DOGBYTES Interview: Camille Rankine

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Camille Rankine’s first full-length collection of poetry, Incorrect Merciful Impulses was published by Copper Canyon Press in January 2016. She is the author of the chapbook Slow Dance with Trip Wire, selected by Cornelius Eady for the Poetry Society of America’s 2010 New York Chapbook Fellowship, and a recipient of a 2010 “Discovery”/Boston Review Poetry Prize. Her poetry has appeared in Atlas Review, American Poet, The Baffler, Boston Review, Denver Quarterly, Gulf Coast, Octopus Magazine, Paper Darts, Phantom Books, A Public Space, Tin House, and elsewhere. She is a visiting professor at University of Massachusetts Amherst’s MFA for Poets and Writers, and lives in New York City.

What can poets do to promote social justice?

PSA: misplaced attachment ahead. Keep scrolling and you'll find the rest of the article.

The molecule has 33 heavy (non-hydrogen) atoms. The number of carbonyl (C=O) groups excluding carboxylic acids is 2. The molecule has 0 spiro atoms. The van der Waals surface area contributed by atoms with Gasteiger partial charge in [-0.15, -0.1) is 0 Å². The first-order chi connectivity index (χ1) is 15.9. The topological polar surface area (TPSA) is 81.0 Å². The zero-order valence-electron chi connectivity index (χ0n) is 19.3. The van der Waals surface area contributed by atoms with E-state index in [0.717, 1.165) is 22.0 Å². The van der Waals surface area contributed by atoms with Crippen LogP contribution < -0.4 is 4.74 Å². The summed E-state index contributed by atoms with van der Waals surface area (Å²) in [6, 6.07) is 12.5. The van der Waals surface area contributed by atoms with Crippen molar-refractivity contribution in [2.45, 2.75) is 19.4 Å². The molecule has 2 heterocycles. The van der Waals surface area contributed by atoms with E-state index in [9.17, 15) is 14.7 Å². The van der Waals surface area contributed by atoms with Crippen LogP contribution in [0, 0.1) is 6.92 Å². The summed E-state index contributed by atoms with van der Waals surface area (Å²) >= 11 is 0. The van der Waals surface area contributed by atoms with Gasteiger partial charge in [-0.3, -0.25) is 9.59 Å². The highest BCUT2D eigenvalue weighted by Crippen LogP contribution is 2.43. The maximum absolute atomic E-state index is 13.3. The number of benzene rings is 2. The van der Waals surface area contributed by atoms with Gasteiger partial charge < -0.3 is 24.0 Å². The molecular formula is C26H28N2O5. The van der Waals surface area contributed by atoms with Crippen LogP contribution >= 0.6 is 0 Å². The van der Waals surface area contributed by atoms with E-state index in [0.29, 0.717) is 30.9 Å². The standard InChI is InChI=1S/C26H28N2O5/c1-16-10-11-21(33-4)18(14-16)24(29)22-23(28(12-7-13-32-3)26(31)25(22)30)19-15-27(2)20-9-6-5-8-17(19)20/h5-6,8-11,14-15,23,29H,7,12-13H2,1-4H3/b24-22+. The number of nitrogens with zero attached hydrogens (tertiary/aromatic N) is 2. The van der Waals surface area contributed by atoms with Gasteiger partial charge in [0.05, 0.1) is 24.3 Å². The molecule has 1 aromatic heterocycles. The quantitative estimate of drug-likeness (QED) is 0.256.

I think there are a lot of ways to be in the world as a poet who promotes social justice. Not just through one’s own writing, but through community, and by helping to create and enrich spaces for people to connect and share their words. The possibility for connection through poetry is a powerful thing. I’ve heard the argument made that literature isn’t an effective avenue for social justice, and I couldn’t disagree more. Even if poems don’t conspicuously engage with social issues, they’re the work of one mind speaking out to an imagined other. There’s a reaching act there. A desire to be heard, to communicate. Too often we remove ourselves from what we think of as foreign, as other, as apart from us, irrelevant to our lives, our reality. And in this distance we become less and less human to one another. That makes the injustices we enact and enable that much easier to allow, to carry out. To me, literature is one way of shrinking the distance between individual experiences and helping us to understand each other as human, making the fact of another’s humanity felt and unmistakable, making it harder to ignore, harder to forget for our own comfort or convenience. I believe that’s an essential part of any effort toward social justice.